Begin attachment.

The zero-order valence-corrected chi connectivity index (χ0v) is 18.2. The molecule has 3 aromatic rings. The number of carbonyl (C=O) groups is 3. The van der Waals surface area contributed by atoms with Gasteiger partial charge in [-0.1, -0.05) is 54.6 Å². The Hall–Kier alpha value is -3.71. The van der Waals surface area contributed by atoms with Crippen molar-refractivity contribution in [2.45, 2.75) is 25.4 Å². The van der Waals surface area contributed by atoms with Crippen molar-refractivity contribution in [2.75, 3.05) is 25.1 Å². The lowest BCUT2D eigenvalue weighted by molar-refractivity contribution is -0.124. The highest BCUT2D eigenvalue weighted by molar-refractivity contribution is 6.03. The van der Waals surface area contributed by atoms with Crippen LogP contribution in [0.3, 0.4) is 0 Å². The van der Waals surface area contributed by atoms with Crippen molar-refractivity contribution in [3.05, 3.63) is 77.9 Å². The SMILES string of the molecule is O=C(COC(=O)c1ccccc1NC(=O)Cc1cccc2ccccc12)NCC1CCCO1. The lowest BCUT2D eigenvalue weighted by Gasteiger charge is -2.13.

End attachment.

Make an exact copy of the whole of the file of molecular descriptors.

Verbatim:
The zero-order valence-corrected chi connectivity index (χ0v) is 18.2. The molecule has 3 aromatic rings. The number of carbonyl (C=O) groups is 3. The van der Waals surface area contributed by atoms with Gasteiger partial charge in [-0.1, -0.05) is 54.6 Å². The Hall–Kier alpha value is -3.71. The van der Waals surface area contributed by atoms with Crippen molar-refractivity contribution in [2.45, 2.75) is 25.4 Å². The van der Waals surface area contributed by atoms with Crippen molar-refractivity contribution in [2.75, 3.05) is 25.1 Å². The lowest BCUT2D eigenvalue weighted by molar-refractivity contribution is -0.124. The highest BCUT2D eigenvalue weighted by molar-refractivity contribution is 6.03. The van der Waals surface area contributed by atoms with Crippen LogP contribution in [0.3, 0.4) is 0 Å². The van der Waals surface area contributed by atoms with Crippen molar-refractivity contribution in [3.05, 3.63) is 77.9 Å². The SMILES string of the molecule is O=C(COC(=O)c1ccccc1NC(=O)Cc1cccc2ccccc12)NCC1CCCO1. The lowest BCUT2D eigenvalue weighted by Gasteiger charge is -2.13.